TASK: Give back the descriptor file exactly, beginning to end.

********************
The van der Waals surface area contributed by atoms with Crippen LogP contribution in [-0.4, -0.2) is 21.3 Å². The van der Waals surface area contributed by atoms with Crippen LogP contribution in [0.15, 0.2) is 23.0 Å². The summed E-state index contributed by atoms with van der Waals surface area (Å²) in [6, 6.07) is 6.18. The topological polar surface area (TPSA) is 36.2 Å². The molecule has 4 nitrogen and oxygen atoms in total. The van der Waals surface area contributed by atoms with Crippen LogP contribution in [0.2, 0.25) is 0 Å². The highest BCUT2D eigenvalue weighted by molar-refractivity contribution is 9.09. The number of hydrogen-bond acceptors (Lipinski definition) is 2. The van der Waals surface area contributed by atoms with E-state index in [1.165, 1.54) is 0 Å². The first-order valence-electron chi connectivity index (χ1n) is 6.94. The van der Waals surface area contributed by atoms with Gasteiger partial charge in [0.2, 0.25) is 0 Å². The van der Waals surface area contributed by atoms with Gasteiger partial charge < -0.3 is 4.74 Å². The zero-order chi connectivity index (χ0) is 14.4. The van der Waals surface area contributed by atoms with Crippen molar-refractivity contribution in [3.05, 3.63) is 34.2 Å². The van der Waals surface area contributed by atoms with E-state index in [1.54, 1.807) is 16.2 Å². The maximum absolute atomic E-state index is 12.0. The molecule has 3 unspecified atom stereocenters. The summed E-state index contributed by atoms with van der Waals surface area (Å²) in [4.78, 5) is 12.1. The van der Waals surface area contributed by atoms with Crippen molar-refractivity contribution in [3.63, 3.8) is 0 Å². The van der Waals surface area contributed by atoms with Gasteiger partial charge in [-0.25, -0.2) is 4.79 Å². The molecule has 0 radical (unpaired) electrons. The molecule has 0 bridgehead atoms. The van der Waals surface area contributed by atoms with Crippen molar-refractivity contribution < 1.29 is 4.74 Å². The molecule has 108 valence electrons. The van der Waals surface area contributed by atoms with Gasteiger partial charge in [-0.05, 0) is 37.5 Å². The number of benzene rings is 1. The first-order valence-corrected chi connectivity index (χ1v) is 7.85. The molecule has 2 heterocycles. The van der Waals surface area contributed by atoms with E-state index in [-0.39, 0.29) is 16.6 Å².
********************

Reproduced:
The van der Waals surface area contributed by atoms with Crippen LogP contribution in [-0.4, -0.2) is 21.3 Å². The van der Waals surface area contributed by atoms with Crippen LogP contribution in [0.15, 0.2) is 23.0 Å². The summed E-state index contributed by atoms with van der Waals surface area (Å²) in [6, 6.07) is 6.18. The topological polar surface area (TPSA) is 36.2 Å². The molecule has 4 nitrogen and oxygen atoms in total. The van der Waals surface area contributed by atoms with Crippen LogP contribution in [0.2, 0.25) is 0 Å². The highest BCUT2D eigenvalue weighted by molar-refractivity contribution is 9.09. The number of hydrogen-bond acceptors (Lipinski definition) is 2. The van der Waals surface area contributed by atoms with E-state index in [1.165, 1.54) is 0 Å². The first-order valence-electron chi connectivity index (χ1n) is 6.94. The van der Waals surface area contributed by atoms with Gasteiger partial charge in [0.2, 0.25) is 0 Å². The van der Waals surface area contributed by atoms with Gasteiger partial charge < -0.3 is 4.74 Å². The zero-order chi connectivity index (χ0) is 14.4. The van der Waals surface area contributed by atoms with Crippen molar-refractivity contribution in [3.05, 3.63) is 34.2 Å². The van der Waals surface area contributed by atoms with E-state index in [1.54, 1.807) is 16.2 Å². The maximum absolute atomic E-state index is 12.0. The molecule has 3 unspecified atom stereocenters. The summed E-state index contributed by atoms with van der Waals surface area (Å²) in [4.78, 5) is 12.1. The van der Waals surface area contributed by atoms with Crippen molar-refractivity contribution in [3.63, 3.8) is 0 Å². The van der Waals surface area contributed by atoms with Gasteiger partial charge in [-0.25, -0.2) is 4.79 Å². The molecule has 0 radical (unpaired) electrons. The molecule has 0 bridgehead atoms. The van der Waals surface area contributed by atoms with Crippen molar-refractivity contribution < 1.29 is 4.74 Å². The molecule has 108 valence electrons. The van der Waals surface area contributed by atoms with Gasteiger partial charge in [-0.05, 0) is 37.5 Å². The number of benzene rings is 1. The first-order valence-corrected chi connectivity index (χ1v) is 7.85. The molecule has 2 heterocycles. The van der Waals surface area contributed by atoms with E-state index in [-0.39, 0.29) is 16.6 Å².